Album Reviews

Fears – Oíche


In late 2020, Constance Keane, aka Irish producer and songwriter Fears, and Emily Kendrick set up TULLE, a record label run for and by women, gender non-conforming and non-binary people, with the aim of creating a platform for underrepresented artists in the music industry. After self-releasing music as Fears for a few years, Keane wanted to create a permanent home for her art, while also challenging the cis white male dominance of the scene at large.

The first release on TULLE is Fears’ own debut album, Oíche, a collection of ethereal electronic songs that delve deep into the themes of grief, trauma and the search for clarity in oneself. The album acts as a coming of age story of sorts, through which Fears comes to find peace through darker themes through reflection and resilience. Oíche encourages the listener to sink into their own emotions, and to reflect on personal experiences while empathising with the artists’ own. Opening track ‘h_always’ is underpinned by a slow and melodic guitar sound which allows Fears’ vocals to take centre stage as  she establishes the sound of the album: one that is simultaneously haunting and comforting, and through which Fears delves into these intimate themes.

‘tonnta’, one of the album’s singles, reflects on Fears’ relationship with her grandmother, and the experience of caring for her during her battle with dementia: ‘Your eyes they still listen, your heart I still live in”, she sings. Fears utilises the Irish language, singing “bím buartha faoina dtonnta”, translating to ‘I worry about the waves’, symbolising her grief. ‘tonnta’ is preceded by a clip of a candid conversation between her grandmother and her sister recorded in hospital. Here they discuss her grandmother’s childhood, reflecting on her family life and her father’s job as a tailor before cheersing their lemonade. This candid conversation memorialises Keane’s relationship with her grandmother, and the consolidation of these deeply personal experiences through her art gives Oíche something truly special.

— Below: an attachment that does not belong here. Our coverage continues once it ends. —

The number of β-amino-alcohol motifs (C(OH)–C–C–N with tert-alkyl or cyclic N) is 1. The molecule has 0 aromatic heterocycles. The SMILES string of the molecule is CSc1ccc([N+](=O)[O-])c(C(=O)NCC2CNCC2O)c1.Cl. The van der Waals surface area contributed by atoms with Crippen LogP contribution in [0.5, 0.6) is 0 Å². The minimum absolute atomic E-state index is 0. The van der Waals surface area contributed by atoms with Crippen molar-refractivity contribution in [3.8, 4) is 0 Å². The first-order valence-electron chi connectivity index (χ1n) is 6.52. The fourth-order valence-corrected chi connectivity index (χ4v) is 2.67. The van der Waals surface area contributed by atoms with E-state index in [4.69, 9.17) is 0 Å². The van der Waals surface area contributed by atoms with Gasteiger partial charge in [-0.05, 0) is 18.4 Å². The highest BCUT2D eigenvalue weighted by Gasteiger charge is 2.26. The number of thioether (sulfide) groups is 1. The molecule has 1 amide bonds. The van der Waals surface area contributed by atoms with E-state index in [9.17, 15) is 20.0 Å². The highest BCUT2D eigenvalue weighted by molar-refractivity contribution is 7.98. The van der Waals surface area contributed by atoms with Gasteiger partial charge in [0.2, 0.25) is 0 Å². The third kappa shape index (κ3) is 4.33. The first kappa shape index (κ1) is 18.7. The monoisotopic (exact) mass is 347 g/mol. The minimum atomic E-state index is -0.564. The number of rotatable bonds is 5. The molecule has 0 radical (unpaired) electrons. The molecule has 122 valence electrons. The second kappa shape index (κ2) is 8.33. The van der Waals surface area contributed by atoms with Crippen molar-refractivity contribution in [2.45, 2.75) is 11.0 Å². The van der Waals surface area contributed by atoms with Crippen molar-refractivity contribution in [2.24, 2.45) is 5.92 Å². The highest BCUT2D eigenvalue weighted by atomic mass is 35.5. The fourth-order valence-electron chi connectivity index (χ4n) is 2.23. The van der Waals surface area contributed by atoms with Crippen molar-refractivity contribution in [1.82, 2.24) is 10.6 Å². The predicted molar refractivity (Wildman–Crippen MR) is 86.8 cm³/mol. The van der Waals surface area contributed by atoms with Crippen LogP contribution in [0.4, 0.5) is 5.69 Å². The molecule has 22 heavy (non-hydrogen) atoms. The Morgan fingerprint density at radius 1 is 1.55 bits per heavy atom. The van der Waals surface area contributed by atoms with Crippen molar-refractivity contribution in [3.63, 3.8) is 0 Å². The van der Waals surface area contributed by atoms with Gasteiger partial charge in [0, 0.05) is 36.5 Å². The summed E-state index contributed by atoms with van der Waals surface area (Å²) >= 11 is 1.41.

‘Fabric’ is an exploration of trauma and self-doubt, told through Fears’ palpably anxious lyrics: “I turn and you’re there, talking to people that you think care about you. It’s a fabrication of what you want to be true”. The track explores the feeling of being trapped, be that in a situation or in one’s own head, and mirrors the incessant and loud voice of anxiety with repeated lyrics and an electronic pulse that builds as the track progresses. 

Oíche’s second to last track ‘Blood’ opens with a sparse piano melody and electronic beat, which create a large atmosphere with minimal arrangement. The closing track, ‘two_’, continues with the sense of minimalism that is woven throughout the album. The sparing use of instrumentation in this track allows Keane’s vocals to take the lead, while her lyrics reflect on a time of loneliness, self-harm and loss of hope. The lyrics resolve with a promising note however, about the power of family in the process of healing.

Created and released with a DIY approach, Fears has produced a debut album that is truly and authentically her own. Each track tells its own story, while coming together into a cohesive, powerful piece. It reflects on an intense emotional journey, leaving you fully immersed in Keane’s journey of pain, self-discovery and, ultimately, healing. Ciara Byrne